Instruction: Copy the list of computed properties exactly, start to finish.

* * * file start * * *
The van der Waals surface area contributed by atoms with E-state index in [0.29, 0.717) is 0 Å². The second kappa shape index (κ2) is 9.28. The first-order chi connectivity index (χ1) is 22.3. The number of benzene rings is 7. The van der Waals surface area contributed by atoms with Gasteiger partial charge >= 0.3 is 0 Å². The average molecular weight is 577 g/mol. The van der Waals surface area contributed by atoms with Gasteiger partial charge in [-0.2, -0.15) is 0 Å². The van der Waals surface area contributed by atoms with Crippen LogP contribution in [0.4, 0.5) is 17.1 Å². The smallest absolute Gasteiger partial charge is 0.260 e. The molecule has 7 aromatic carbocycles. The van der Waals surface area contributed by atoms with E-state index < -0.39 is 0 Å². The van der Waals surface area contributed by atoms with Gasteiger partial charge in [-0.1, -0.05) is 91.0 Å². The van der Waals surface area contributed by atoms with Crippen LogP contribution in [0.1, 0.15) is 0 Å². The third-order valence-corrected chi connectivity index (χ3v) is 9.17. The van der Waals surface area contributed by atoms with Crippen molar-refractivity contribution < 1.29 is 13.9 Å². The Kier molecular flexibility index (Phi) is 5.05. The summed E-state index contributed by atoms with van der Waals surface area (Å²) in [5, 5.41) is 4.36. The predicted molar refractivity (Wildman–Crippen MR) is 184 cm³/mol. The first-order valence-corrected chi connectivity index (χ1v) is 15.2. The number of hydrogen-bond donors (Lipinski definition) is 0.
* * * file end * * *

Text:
The van der Waals surface area contributed by atoms with E-state index in [0.29, 0.717) is 0 Å². The second kappa shape index (κ2) is 9.28. The first-order chi connectivity index (χ1) is 22.3. The number of benzene rings is 7. The van der Waals surface area contributed by atoms with Gasteiger partial charge >= 0.3 is 0 Å². The average molecular weight is 577 g/mol. The van der Waals surface area contributed by atoms with Gasteiger partial charge in [-0.2, -0.15) is 0 Å². The van der Waals surface area contributed by atoms with Crippen LogP contribution in [0.4, 0.5) is 17.1 Å². The smallest absolute Gasteiger partial charge is 0.260 e. The molecule has 7 aromatic carbocycles. The van der Waals surface area contributed by atoms with E-state index < -0.39 is 0 Å². The van der Waals surface area contributed by atoms with Gasteiger partial charge in [-0.1, -0.05) is 91.0 Å². The van der Waals surface area contributed by atoms with Crippen LogP contribution in [0.1, 0.15) is 0 Å². The third-order valence-corrected chi connectivity index (χ3v) is 9.17. The van der Waals surface area contributed by atoms with Crippen molar-refractivity contribution < 1.29 is 13.9 Å². The Kier molecular flexibility index (Phi) is 5.05. The summed E-state index contributed by atoms with van der Waals surface area (Å²) in [5, 5.41) is 4.36. The predicted molar refractivity (Wildman–Crippen MR) is 184 cm³/mol. The first-order valence-corrected chi connectivity index (χ1v) is 15.2. The number of hydrogen-bond donors (Lipinski definition) is 0.